bank fixed deposits and company deposits. But the really smart ones are riding
out the market turmoil by doing nothing.

An avid mountain climber once commented about his frequent attempts at

climbing the Everest: “I try to climb the Everest because it is there!” Well, the
stock market is very much there - and will be there for quite some time longer!
Does that mean that you should always be buying and selling?

Remember, 'do nothing' does not mean 'remain completely inactive'. This is a
great time to do fundamental analysis of companies. Find out which ones are
offering greater value in terms of dividend yields, price to book value ratios,
operating cash flows, profit margins.

Make a short list of such companies and track them on a daily basis. Then wait to
hear from ‘Mr Market’. He will start giving you diverse and interesting clues - such
as, changes in interest rates, a decrease in the advance-to-decline ratio, an
aversion to discussion about the stock market among your market-savvy friends.

The cumulative effect of such clues will indicate that the correction may be
around the corner. Till you hear from me (I mean, ‘Mr Market’), take your spouse
out for a candlelit dinner, take that dream holiday to Mauritius or Machu Picchu
but do nothing about buying or selling in the stock market. If you absolutely must
buy or sell, at least wait for the quarterly results before doing so.

 Subhankar Ghose, 2009 10

Chapter 6: Learn stock portfolio selection from a tall ex-cricketer

During his playing days, former England & Sussex skipper Tony Greig literally
towered over his opposition. His medium pace and offspin bowling and
aggressive batting earned him the 'best England all-rounder' title till Ian Botham
took over his mantle.

But he is best known for his controversial comments - used to intimidate and
provoke the opposition. Some may remember his "I'll make them grovel"
statement about the West Indies team that really stirred up a hornet's nest.

The comment I remember best is about which players to choose if he was the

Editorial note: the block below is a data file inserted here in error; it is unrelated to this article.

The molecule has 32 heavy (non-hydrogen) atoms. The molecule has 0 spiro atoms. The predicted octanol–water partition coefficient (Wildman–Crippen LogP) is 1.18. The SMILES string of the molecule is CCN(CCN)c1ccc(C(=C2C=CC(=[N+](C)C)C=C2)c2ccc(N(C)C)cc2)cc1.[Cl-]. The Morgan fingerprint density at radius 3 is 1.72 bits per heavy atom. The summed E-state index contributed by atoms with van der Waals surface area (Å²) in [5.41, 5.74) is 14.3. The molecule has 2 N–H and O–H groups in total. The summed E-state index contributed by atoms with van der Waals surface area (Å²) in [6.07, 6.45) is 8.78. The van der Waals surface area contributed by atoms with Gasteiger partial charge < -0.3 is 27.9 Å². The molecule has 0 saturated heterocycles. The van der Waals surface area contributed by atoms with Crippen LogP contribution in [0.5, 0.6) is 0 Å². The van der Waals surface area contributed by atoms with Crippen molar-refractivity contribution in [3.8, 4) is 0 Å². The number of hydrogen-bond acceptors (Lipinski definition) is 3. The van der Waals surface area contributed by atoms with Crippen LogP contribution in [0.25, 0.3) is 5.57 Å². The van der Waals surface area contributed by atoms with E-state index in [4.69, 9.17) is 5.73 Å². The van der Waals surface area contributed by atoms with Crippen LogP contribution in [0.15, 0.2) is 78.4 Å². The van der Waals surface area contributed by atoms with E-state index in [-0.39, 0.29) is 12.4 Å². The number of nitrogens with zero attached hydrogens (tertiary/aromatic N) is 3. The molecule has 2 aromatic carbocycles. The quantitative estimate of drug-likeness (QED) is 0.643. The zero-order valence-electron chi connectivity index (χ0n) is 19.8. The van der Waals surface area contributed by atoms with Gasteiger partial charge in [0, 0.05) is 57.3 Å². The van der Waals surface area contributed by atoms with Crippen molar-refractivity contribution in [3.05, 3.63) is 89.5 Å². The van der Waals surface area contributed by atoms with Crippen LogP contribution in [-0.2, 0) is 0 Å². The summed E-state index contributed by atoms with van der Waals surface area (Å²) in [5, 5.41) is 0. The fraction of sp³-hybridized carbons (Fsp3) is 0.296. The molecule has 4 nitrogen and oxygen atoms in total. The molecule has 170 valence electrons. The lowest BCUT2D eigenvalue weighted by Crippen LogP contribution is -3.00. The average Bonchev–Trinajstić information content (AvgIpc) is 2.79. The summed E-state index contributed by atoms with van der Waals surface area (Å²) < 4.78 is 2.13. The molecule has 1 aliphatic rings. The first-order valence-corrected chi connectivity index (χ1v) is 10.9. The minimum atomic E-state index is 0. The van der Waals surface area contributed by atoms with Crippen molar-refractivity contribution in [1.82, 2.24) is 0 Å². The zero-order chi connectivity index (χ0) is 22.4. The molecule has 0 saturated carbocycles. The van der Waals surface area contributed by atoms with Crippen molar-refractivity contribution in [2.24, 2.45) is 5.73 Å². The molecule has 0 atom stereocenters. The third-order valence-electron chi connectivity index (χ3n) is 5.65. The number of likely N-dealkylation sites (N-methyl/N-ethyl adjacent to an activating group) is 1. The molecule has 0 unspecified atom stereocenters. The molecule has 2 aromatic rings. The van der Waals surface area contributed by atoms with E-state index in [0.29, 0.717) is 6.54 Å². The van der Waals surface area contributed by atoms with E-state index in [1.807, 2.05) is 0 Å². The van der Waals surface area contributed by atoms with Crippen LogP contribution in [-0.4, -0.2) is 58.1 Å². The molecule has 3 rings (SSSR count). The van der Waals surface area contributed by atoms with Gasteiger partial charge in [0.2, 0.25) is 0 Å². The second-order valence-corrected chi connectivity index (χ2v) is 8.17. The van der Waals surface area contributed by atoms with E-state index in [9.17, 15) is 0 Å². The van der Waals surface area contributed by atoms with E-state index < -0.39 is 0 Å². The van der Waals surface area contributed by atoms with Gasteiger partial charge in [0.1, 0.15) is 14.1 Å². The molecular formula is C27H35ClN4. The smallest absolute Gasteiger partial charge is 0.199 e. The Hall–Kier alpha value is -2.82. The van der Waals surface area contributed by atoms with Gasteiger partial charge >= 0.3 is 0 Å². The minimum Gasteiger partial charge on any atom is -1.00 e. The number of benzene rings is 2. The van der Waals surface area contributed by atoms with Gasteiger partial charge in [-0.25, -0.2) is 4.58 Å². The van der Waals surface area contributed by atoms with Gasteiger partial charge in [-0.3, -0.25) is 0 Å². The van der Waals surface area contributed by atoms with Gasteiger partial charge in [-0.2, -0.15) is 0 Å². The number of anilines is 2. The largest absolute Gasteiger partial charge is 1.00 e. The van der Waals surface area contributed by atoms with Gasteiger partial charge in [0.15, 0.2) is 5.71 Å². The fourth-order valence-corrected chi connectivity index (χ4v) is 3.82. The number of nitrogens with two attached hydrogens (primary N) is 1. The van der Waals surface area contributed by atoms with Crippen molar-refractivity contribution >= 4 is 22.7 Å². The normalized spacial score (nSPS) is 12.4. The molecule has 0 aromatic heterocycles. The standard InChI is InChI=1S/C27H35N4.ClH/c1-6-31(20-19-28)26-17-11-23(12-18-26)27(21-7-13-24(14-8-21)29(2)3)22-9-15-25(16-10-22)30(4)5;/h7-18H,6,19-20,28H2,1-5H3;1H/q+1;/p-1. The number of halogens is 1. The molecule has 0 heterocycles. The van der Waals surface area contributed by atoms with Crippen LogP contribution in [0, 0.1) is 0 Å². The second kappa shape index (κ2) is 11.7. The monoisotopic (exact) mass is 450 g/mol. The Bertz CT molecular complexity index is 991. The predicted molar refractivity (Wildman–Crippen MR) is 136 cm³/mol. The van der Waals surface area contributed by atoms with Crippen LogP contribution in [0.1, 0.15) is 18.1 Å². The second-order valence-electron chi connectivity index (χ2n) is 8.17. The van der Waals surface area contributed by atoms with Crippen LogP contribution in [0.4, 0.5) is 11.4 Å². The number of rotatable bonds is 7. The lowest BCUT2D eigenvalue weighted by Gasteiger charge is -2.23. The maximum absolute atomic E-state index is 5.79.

captain of a World XI. In typical controversial Greig-like fashion he said that he
would prefer to have a Geoff Boycott in his team instead of a Gary Sobers.

Now anyone who knows anything about cricket knows that Gary Sobers is the
greatest all-rounder in the history of the game. Boycott is best known for his long,
strokeless stints at the crease that frustrated opposition bowlers.

Greig's logic was simple - Sobers could, and often did, win a match single-
handed with his flashy stroke play. But he was equally likely to score a zero.
Boycott however could be relied upon to grind out scores of 30s and 40s in game
after game.

That brings us to the biggest lesson in stock selection. Stock market success is
all about staying power over the long haul. So you need stocks in your portfolio
that have performed well - but may not be spectacularly - year after year after
year, through bull and bear markets. In terms of capital appreciation (often
through attractive rights and bonus offers) and also by providing regular income
through steady or increasing dividends.

The Boycotts of the stock market are Hindustan UniLever, ITC, Colgate,
Reliance, Tata Steel, Tata Motors, Mahindra and Mahindra, BHEL (you get the
gist - this list is not meant to be exhaustive). The Rico Autos, Prajay Engineers,
Suzlons, Gujarat NRE Cokes shine for a year or two and then fade away.

Does it mean that your portfolio should only contain 'boring' stalwarts? Not really.
But the high-fliers of the day should form only a small part. A formula that works
for me is 8 to 10 stalwarts that form 90% of my 'core' stock portfolio. (And the
best time to build such a 'core' portfolio is when the stock market is in a bear

The balance 10% of my portfolio is made up of 6 to 8 mid-caps and small-caps

with a potential to hit the big time. I'm mentally prepared to lose all the money
allocated to this 10% 'speculative' part of my portfolio. You have to choose the
percentage allocation that suits your risk profile. But a word of advice - don't let

 Subhankar Ghose, 2009 11

the 'speculative' part exceed 25% of your portfolio. If it does - and that is likely to
happen near a market top - reallocate by booking partial profits.

If you prefer to invest in mutual funds - and most investors should, unless they
have the time and interest to pursue the solid amount of research required to
maintain a good stock portfolio - then the Boycott's are HDFC Equity, DSPBR
Equity, Magnum Contra, HDFC Prudence, Magnum Tax Gain (once again this
list is not meant to be exhaustive). The 'speculative' portfolio can contain the
ICICI Pru Infrastructures, Reliance Visions, DSPBR TIGERs.

Like what you’ve read so far? Why not sign up for my soon-to-be-launched
paid monthly newsletter? Send an email to for details.
Your email will be kept confidential.

 Subhankar Ghose, 2009 12

Chapter 7: Why you shouldn’t diversify

Investment analysts and the pink papers cry themselves hoarse about why
investors must diversify their portfolios to mitigate risk and enhance returns.
This is another one of those investment myths that need debunking. Peter Lynch
coined the term di'worse'ify about companies who enter unrelated areas of
activities. The term applies equally well for investors.

50 stocks or 20 funds in the portfolio is a classic case of di'worse'ification.

Individual investors should try not to have more than 10 stocks or 5 funds in their
portfolio. Otherwise it takes too much time and energy to keep track of the
performance of individual shares and funds.